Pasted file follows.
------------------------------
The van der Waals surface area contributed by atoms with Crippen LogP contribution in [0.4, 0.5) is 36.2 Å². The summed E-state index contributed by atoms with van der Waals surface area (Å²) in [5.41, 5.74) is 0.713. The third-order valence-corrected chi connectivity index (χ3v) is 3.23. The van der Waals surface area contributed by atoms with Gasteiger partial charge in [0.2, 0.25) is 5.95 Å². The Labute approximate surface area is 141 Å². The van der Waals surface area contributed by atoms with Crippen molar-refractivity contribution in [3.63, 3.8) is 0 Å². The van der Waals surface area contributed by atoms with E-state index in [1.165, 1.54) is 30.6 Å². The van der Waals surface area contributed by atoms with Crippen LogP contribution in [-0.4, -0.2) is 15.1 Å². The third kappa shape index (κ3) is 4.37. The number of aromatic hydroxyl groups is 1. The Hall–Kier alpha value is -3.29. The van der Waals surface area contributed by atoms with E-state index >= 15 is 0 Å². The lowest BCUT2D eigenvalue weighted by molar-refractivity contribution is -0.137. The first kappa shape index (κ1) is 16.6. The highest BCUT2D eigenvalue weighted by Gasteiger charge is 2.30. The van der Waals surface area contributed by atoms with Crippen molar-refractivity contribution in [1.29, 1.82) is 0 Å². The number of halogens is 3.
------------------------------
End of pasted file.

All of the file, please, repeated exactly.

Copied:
The van der Waals surface area contributed by atoms with Crippen LogP contribution in [0.4, 0.5) is 36.2 Å². The summed E-state index contributed by atoms with van der Waals surface area (Å²) in [5.41, 5.74) is 0.713. The third-order valence-corrected chi connectivity index (χ3v) is 3.23. The van der Waals surface area contributed by atoms with Gasteiger partial charge in [0.2, 0.25) is 5.95 Å². The Labute approximate surface area is 141 Å². The van der Waals surface area contributed by atoms with Crippen molar-refractivity contribution in [3.63, 3.8) is 0 Å². The van der Waals surface area contributed by atoms with E-state index in [1.165, 1.54) is 30.6 Å². The van der Waals surface area contributed by atoms with Crippen LogP contribution in [-0.4, -0.2) is 15.1 Å². The third kappa shape index (κ3) is 4.37. The number of aromatic hydroxyl groups is 1. The Hall–Kier alpha value is -3.29. The van der Waals surface area contributed by atoms with E-state index >= 15 is 0 Å². The lowest BCUT2D eigenvalue weighted by molar-refractivity contribution is -0.137. The first kappa shape index (κ1) is 16.6. The highest BCUT2D eigenvalue weighted by Gasteiger charge is 2.30. The van der Waals surface area contributed by atoms with Crippen molar-refractivity contribution in [1.29, 1.82) is 0 Å². The number of halogens is 3.